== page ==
Commissioned by the Department for Communities and Local Government (DCLG), the report concluded: ‘It is possible to reduce carbon emissions from energy use down to zero in the majority of new non-domestic buildings, as long as onsite, near-site and offsite renewable solutions are employed’.
The UK-GBC also called for a national database on energy use in non-domestic buildings and asked the government for firm guidance.
UK-GBC chief executive Paul King, said: ‘We have already learned valuable lessons from the zero-carbon homes experience, not least that although there are inevitably extra costs, these costs can be minimised through good design.
‘This is about government and industry both taking responsibility. Government needs to accept its responsibility to set good policy focusing on outcomes, and in return industry can and must respond and innovate. UK-GBC members are up for ambitious targets on sustainability.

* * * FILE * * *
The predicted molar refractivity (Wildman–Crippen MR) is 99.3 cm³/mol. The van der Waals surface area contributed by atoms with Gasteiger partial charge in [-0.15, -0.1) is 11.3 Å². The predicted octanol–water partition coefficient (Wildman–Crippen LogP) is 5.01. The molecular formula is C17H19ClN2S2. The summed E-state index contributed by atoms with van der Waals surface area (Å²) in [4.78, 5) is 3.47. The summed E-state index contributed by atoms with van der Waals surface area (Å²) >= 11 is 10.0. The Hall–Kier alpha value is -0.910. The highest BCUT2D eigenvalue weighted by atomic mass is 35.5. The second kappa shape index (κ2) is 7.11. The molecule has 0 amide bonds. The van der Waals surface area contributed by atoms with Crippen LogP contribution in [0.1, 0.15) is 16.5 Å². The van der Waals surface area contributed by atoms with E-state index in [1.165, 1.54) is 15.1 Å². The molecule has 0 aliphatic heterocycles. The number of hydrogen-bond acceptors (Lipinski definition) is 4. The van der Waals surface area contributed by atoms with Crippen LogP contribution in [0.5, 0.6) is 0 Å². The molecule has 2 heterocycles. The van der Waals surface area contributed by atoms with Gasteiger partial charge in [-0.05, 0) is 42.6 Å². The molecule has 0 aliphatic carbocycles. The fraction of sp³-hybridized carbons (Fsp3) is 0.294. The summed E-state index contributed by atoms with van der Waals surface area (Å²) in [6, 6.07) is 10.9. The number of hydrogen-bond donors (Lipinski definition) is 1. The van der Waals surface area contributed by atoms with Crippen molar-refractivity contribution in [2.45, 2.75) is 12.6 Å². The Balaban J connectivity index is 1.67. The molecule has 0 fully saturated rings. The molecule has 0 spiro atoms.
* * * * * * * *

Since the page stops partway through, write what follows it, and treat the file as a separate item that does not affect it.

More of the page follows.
‘We need a policy direction that provides sufficient urgency and certainty for investment, and a trajectory that is ambitious and stretching – but ultimately achievable. To make progress on green building we should be bold in our target setting, and work together to overcome the challenges en route.'
In order to meet the ambitious targets, the UK-GBC said a 2020 deadline would be needed ‘with a trajectory in place similar to that adopted for the Code for Sustainable Homes’.
The overarching green group also claimed that the cost of making non domestic buildings zero carbon could be range from 5 to 30 per cent of the overall project costs.
For more information see www.ukgbc.org/filelibrary/071217_Carbon_Reduction_in_New_Non-Domestic_Buildings.pdf